I previewed Push Me Pull You game at PAX East this year, but the developer was kind enough to share a code with me so that I could test out more of the game’s areas and features outside of the rush of the convention. I was somewhat worried that the novelty would have worn off – was this a game I genuinely enjoyed, or did the setting and spontaneity impact my fondness for it? As it turns out, I enjoyed it even more at home.
Push Me Pull You is the type of game that, when discussing in without pictures, sounds horrifying. You find yourself in a universe where people are joined together at the waist, writhing about like a combination of chinese finger traps and uncooked sentient sausage. Yet the creepy and disturbing premise is offset by bright colors and overly cute designs. It’s disgusting and playful, nightmarish and weirdly endearing. I found myself, more than once, accidentally wondering about things like “How do they use the restroom? Gross” and “I wonder how reproduction works? Gross.” My best advice is to not spend too much time pondering the lifestyles of these characters, because every question has a potentially horrifying answer.
While you can play 2-player, the best way to experience PMPY is with four. It’s uncomfortable to share a gamepad with another player, sure, but it’s also pretty awesome how the developers were able to translate the aspect of in-game connection to the actual controls. It’s also a shining example of true co-op gameplay – two people controlling one body with one gamepad.
After customizing your character – there’s a decent selection of hair colors and styles and skin colors – you can make your way to the match. Each player has the ability to grow and shrink their character. While you can cover more area when your character is extended, the center of your body is also the weakest point. There’s a surprising amount of strategy to determining how much length is the perfect amount, at that exact moment, for what you need to do. The goal is simple – navigate around the arena, gain possession of the ball, and keep in on your side for as long as possible. The floor will begin to fill with your team’s color, and once it fills in you win.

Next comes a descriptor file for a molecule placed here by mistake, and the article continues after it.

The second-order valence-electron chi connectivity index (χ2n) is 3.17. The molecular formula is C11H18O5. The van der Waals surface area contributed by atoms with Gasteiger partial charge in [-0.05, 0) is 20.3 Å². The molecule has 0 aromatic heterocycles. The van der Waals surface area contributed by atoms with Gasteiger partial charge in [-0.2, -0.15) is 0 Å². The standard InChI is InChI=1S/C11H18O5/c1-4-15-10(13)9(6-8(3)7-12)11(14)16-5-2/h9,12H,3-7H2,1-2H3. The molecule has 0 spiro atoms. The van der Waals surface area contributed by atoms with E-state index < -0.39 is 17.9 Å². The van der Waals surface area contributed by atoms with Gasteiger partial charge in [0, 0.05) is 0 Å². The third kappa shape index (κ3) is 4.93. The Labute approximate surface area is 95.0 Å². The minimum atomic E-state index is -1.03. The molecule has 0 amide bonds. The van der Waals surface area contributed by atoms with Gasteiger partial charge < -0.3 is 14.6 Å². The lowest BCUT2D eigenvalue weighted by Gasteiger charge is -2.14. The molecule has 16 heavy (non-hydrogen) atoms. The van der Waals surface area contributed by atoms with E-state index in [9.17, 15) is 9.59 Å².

The game’s other variants stick to the same formula while adding new challenges. Perhaps you’ll have three balls to handle instead of one. Maybe you have to drag the ball to different areas in order to score. Or perhaps you’d like to play a more brutal take, trying to attack the other team’s ball while keeping yours safe. No matter the mode you choose, the best part is playing with others.
One of the best parts about PMPY is that I felt comfortable playing it with my children. We don’t have many games in our collection that equally amuse the entire family, and yet from youngest to oldest, we spent the majority of Mother’s Day this year cracking up and yelling at the screen while we tried to cooperatively control our virtual wormy bodies in an effort to grab a soccer ball and emerge victorious. It’s also an extremely approachable game. The controls are simple to learn, and the controller sharing allowed me to help my 7-year-old teammate when she got caught up. It’s uncomplicated but frantic, and never confusing despite all of the, well, confusing, things happening on the screen. Most surprising, from youngest to oldest, we all enjoyed the hell out of it.
Push Me Pull You isn’t the type of game I’m likely to spend much uninterrupted time on. However, I can easily see myself, and my family, returning to it in between life (and other games) regularly. The laugh-too-loud, yell-at-the-screen-over-every-win-and-loss is something that we can absolutely bond over, and I’m thrilled to have this in our collection.